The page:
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Let's Hear It For The Ensemble and Swings

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This week I went to see the International Tour of the hit show Mamma Mia! The one thing that has always impressed me about this show is the choreography by Anthony Van Laast, as well as of course - the inventive use of Abba songs and Catherine Johnson's very amusing and knowingly corny book.

But whilst I was stood up applauding the cast during their first curtain call, something else impressed me about this show and I then recalled many others with this impressive ingredient that many of us take for granted - the swings and the ensembles who work their butts off - often at the back of the stage. We have all seen dire shows where these guys and gals act and dance like their lives depend on - regardless of how bad the material is.

When I reviewed Mamma Mia! this week in Manchester - I could not take my eyes off Kelly Ewins as she danced with such passion and feeling that you felt her every move. She never seemed to falter once, like the rest of the ensemble and swings in the show - she gave the show its energy, complimenting the epic quality of the Super Swedes - Abba's music.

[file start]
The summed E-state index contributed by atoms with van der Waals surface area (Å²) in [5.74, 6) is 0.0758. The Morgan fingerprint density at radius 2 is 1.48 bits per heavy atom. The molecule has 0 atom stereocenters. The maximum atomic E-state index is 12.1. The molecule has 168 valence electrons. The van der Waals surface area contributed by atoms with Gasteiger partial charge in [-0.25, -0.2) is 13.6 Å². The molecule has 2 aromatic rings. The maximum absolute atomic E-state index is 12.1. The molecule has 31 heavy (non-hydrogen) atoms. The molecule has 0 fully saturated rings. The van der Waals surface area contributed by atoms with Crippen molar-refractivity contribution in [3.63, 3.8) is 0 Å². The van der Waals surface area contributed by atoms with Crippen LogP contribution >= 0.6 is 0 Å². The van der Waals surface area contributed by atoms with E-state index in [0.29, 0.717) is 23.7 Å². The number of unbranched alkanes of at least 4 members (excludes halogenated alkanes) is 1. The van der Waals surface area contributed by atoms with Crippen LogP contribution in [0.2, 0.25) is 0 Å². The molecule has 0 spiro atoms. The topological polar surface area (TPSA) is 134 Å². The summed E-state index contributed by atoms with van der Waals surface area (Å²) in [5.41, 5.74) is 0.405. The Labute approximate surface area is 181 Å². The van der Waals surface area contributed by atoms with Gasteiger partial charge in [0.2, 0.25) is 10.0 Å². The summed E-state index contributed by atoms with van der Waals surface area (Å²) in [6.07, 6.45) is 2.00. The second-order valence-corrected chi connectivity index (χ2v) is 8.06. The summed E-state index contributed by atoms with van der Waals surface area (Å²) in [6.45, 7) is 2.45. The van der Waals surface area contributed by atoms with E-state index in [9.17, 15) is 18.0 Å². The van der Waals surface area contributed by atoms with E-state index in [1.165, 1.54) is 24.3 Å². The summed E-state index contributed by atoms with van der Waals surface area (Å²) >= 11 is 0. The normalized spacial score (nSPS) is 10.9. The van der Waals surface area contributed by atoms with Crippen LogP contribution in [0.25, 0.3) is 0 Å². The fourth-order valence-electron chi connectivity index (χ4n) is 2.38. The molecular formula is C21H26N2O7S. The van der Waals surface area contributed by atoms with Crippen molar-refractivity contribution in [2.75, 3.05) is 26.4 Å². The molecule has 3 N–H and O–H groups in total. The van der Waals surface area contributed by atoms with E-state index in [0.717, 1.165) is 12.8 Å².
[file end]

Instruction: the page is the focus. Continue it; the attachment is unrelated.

These unsung heroes and heroines are often delivering high kicks and sashays whilst the audience wait to applaud the big names. I recall Amanda Minihan fondly in The Producers for stealing the show and Graham Martin who is currently touring in Blood Brothers plays a multitude of roles and switches from character to character with real ease and again, commitment. Former S Club Junior Aaron Renfree kicked ass in both Flashdance and WWRY and is a choreographer also.

We all love to see big name stars on stage - I recently loved Keira Knightley's performance in The Children's Hour and was very impressed with Richard Grieve in the current cast of Priscilla - Queen of the Desert. But, it's amazing the amount of talent you can see hovering at the back of stage, moving props and pushing revolves one minute and then dancing like Tony Manero at a wedding the next. Also, many of them are understudies and swings might need to be prepared to play up to six parts in the case sickness of other cast members.

When you next see a big musical, look out for these talented folk and applaud them as much as the names on the marquees, as the faces behind these ensemble and swings need celebrating as they are the backbone of musical theatre.


Mamma Mia!
is at Manchester's Palace Theatre, where it plays until 18 June.


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